Trans people are only all too aware of their own assigned sex. Many, like me, have taken hormones and had surgery to change the sexed traits of the body we were born with. But there are no names or pronouns carved into our chromosomes. It doesn’t matter what Forstater believes about trans people or the body—the court found that it didn’t entitle her to misgender people. That’s why nondiscrimination laws exist in the first place.
People like Forstater focus on biological sex because that is precisely the axis upon which trans people are othered, but where is the limit on this proposed legal right? Conservative ideologies around biological sex already hurt people in their places of work. The website Pregnant Then Screwed lists hundreds of individual stories of mostly British women who were fired or marginalized from their job because they gave birth or became pregnant. The law, rightly, now works to protect against this. Trans people are entitled to that same dignity. Had Forstater won, it’s possible that her case could have opened the legal door for all kinds of sinister but “sincerely held” beliefs to reign over workplaces in the U.K.
Judge Tayler rightly anticipated the danger: He explained that under British law, religious beliefs and lack of religious beliefs are protected, so a Catholic’s beliefs would see the same protection as an atheist’s. Philosophical belief works in a similar legal fashion. In determining whether a claimant’s beliefs are worthy of protection under British law, they must pass the Grainger criteria, named after a case that determined belief in climate change to be a protected belief.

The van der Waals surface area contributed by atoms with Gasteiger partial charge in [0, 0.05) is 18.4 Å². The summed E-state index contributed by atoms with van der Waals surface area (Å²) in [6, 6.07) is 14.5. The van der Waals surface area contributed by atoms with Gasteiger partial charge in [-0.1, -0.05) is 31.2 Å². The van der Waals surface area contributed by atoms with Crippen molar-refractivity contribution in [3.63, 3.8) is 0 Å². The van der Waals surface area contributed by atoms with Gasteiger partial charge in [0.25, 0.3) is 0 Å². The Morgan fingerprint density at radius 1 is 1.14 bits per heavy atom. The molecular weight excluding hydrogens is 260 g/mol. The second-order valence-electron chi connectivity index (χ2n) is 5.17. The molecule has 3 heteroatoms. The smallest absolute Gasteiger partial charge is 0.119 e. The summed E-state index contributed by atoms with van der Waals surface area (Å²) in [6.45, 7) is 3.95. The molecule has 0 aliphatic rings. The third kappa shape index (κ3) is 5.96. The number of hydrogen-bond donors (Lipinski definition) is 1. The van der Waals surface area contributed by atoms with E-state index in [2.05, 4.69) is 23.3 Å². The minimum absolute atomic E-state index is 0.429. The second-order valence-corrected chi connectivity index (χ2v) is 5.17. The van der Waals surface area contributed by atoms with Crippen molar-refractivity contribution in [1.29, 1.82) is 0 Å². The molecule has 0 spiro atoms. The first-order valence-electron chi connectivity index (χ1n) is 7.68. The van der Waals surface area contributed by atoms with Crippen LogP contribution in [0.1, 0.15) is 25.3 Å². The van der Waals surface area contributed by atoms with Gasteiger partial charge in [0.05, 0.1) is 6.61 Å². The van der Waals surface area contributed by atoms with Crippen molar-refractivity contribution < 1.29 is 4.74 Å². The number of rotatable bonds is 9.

The Grainger criteria consist of several legal tests for philosophical beliefs:
The belief must be genuinely held; it must be a belief and not an opinion or viewpoint based on the present state of information available; it must be a belief as to a weighty and substantial aspect of human life and behavior; it must attain a certain level of cogency, seriousness, cohesion and importance; and it must be worthy of respect in a democratic society, not be incompatible with human dignity and not conflict with the fundamental rights of others.
Tayler held that Forstater’s belief about biological sex failed to meet the final requirement—that it not be incompatible with human dignity and not conflict with the fundamental rights of others.
Cases like this—which pit the actual lives of trans people against the beliefs of somebody who decided to test her colleagues’ patience by posting over 150 anti-trans tweets in a single week—are a win-win for anti-trans activists. If they prevail, they now have a new legal basis to treat trans people like garbage without reprisal. If they lose, they can bang on about how trans people are spreading a totalitarian belief system that crushes anyone who might disagree.
That’s why it’s frustrating to watch these developments as a trans person. This woman is not trans, the judge is not trans, the media now disseminating information about the case is largely not trans, J.K. Rowling is not trans. But now it’s trans people taking the blow online and in the media.
Commonly held beliefs don’t develop in a vacuum. Trans people have never had control over their own narrative, in science or in media. That has started to change recently, but by and large, cis people still hold the power to frame trans lives for the masses. Maintaining that power to define trans lives is what ultimately drives anti-trans activists, not only in their online presence but in the courts and more broadly.
As the case leads us into a new decade, it’s an example of trans people finally finding a tiny foothold in the story of our own lives and bodies. Tayler’s judgment recognizes that hard-earned, long-fought achievement. So does the backlash.